There’s a new trend in the financial industry – fee only.
The financial industry is not known for values. It’s known for snake oil salespeople who will sell you anything for a commission.
And no, I am not talking about the uncles and aunts in your family who are LIC agents. That’s a story for another day.
Capitalizing on this belief, a new trend has emerged – fee-only financial planners.
What’s the pitch for a fee-only model?
The value that a fee-only advisor brings to the table is that they are unbiased. Since they do not get commissions from products that they recommend, they can have your best interest at heart.
For a fixed yearly fee and a subsequent retainer fee, a fee-only financial advisor will recommend you the best course of action for your investments.
The problem I see with a fee-only model – Zero incentive
Imagine that you are a clothing store owner.
- Scenario #1: Your salespeople work on a commission model. They take home a percentage of the total sales they make in a year
- Scenario #2: Your salespeople work on a fixed-fee model. Irrespective of whether you sell 0 clothes or one-lakh clothes, they get paid the same
Who do you think would harder for you?
No points for guessing the people working on commission will work harder. They have skin in the game. The make more money when you sell more and they make less money when you sell less.
Now, apply the same principle for fee-only advisors.
They stand to make the same amount of money whether you make 50% profits or 50% loss.
Yes, they do not have any incentive to sell you the product which offers the highest commission. However, they do not have any incentive to ensure you make you money either.
So the argument is kind of mute.
The biggest problem with a fee-only advice – The need to do something
Sure, there is lack of incentives. But there’s something far bigger.
Most Indians are averse to paying any sort of fee for financial advice. They’d happily spend Rs 5,000 for a single night partying with their friends in a pub. But the same person will consider it expensive to pay Rs 1,000 per year for solid financial advice.
Now, imagine a few years when the markets are steady. The only solid advice your advisor can give you is – keep investing in the same products. There is nothing else you need to do.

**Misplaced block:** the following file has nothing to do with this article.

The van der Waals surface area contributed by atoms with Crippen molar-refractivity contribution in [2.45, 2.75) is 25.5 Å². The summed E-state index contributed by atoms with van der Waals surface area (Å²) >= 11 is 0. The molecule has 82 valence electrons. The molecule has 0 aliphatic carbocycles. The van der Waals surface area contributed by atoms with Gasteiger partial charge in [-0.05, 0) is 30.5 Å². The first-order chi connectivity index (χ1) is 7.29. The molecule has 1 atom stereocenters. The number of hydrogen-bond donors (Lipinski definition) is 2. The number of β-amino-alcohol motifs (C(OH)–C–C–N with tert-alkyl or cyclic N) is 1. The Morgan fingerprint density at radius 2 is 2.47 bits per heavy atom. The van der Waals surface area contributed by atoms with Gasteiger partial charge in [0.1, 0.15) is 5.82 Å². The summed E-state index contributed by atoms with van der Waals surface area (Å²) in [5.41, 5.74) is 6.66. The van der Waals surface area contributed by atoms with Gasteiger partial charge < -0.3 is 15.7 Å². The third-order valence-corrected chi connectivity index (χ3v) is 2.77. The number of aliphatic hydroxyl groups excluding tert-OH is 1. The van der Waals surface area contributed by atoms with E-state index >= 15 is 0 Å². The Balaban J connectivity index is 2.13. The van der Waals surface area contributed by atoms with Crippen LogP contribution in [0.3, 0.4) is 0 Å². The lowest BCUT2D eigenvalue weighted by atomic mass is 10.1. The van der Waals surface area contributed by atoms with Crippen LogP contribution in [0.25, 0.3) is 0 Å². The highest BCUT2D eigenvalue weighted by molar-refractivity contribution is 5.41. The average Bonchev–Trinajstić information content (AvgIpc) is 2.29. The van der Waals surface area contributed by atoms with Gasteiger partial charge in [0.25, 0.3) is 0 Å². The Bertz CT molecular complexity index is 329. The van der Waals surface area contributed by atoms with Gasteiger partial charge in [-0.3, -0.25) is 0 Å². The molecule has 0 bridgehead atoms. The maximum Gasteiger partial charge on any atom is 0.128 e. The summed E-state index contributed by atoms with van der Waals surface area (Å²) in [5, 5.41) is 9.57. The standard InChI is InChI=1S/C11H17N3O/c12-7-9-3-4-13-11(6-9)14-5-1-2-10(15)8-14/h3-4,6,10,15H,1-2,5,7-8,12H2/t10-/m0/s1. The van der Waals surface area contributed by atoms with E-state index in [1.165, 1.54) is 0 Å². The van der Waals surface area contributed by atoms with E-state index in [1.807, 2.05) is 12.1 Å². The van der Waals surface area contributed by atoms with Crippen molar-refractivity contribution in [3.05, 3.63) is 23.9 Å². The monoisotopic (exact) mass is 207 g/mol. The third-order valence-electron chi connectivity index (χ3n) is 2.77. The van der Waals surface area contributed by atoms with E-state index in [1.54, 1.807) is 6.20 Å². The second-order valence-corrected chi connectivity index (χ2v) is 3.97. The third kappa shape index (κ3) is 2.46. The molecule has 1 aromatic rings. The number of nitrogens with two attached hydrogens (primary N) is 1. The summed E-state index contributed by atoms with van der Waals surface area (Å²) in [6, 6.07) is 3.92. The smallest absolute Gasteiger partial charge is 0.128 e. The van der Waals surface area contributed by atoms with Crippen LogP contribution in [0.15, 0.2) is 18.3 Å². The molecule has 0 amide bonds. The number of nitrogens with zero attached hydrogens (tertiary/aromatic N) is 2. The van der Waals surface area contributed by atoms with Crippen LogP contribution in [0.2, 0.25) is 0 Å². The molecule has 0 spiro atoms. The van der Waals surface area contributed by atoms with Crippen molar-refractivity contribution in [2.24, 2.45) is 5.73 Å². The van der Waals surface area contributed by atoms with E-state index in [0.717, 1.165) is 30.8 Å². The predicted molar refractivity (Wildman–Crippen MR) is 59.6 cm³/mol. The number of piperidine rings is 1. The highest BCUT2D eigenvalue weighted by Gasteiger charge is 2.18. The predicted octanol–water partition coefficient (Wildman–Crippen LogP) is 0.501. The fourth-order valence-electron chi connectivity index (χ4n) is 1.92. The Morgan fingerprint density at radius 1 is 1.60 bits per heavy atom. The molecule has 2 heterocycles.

Maybe year 1 is fine. But would you be fine paying someone when all the advice they are giving you is – “keep doing what you are doing”?
People have a problem rationalizing the need to pay for advice. When the advice is “nothing needs to be done”, most people will pull the plug on paying an advisor.
How do advisors stay relevant? How do they prove to a generation of people who think they don’t need advice, that it’s worthwhile paying for?
This brings me to the biggest problem – the need for the advisor to do something.
Your advisor needs to prove to you that they are doing something. So they would recommend a few trades once in a while to ensure that you get the impression that there’s active involvement.
Over a couple of years, you’ll either end up with dozens of products you should not have held in the first place. Or, you will end up paying a lot of taxes moving in and out of products while realizing capital gains.
Taxes are a bigger problem now considering the re-introduction of the Long Term Capital Gains tax on equity investments.
The business model for fee-only-planning is broken
As someone who has run multiple businesses, I know a thing or two about ensuring cash flow to ensure a business survives.
As much as what every advisor would like you to believe, they are not in this business to make you rich. Nor do they really care about ensuring you have a great retirement.
Advisors see someone needs help, they have a skill they can make money from, so they offer you a service.
Every advisor runs a business that needs to make profits.
Look at most of the fee-only financial planners and they’ll have 2 plans – one for resident Indians and a slightly higher plan for non-resident Indians (NRIs). There are no other plans!
How do you service a client who has 1 lakh available for investments and another who has 1 crore in investable assets with the same fees? You might receive a huge inheritance. Or you might have a unique financial requirement that needs a lot more attention.
From a business point of view, it makes no sense to charge everyone the same. Some would even say it’s unfair. That being said, some advisors do have a tiered plan. If you are an advisor with a tiered plan based on the effort involved, kudos on your business sense.
How should I hire a financial planner then?
No one other than you, your spouse, your parents, or your children will usually have your best interest at heart. The best solution is to learn the basics of investing and invest yourself.
But I know that’s easier said than done. I am someone who invests in mutual funds because I do not have the time to sit and research stocks. Even if I have time, I’d rather spend time with my family than spend hours every week following the news. I certainly don’t want to spend time going over company balance sheets to identify “value stocks”.
If you’d rather have someone else do it, choose an advisor who has a solid investing track record. Don’t go with the cheapest person you can find. Go with someone who:
- Takes on limited clients
- Proactively communicates with you
- Doesn’t nudge you to try out the newest product in the market
- Doesn’t promise you returns
- Does not sound too good to be true
- Has a solid business model
What do you think?
Do you have any experience working with a fee-only financial advisor? Or are you happy with your advisor who works on a commission basis? Let me know your thoughts in the comment below.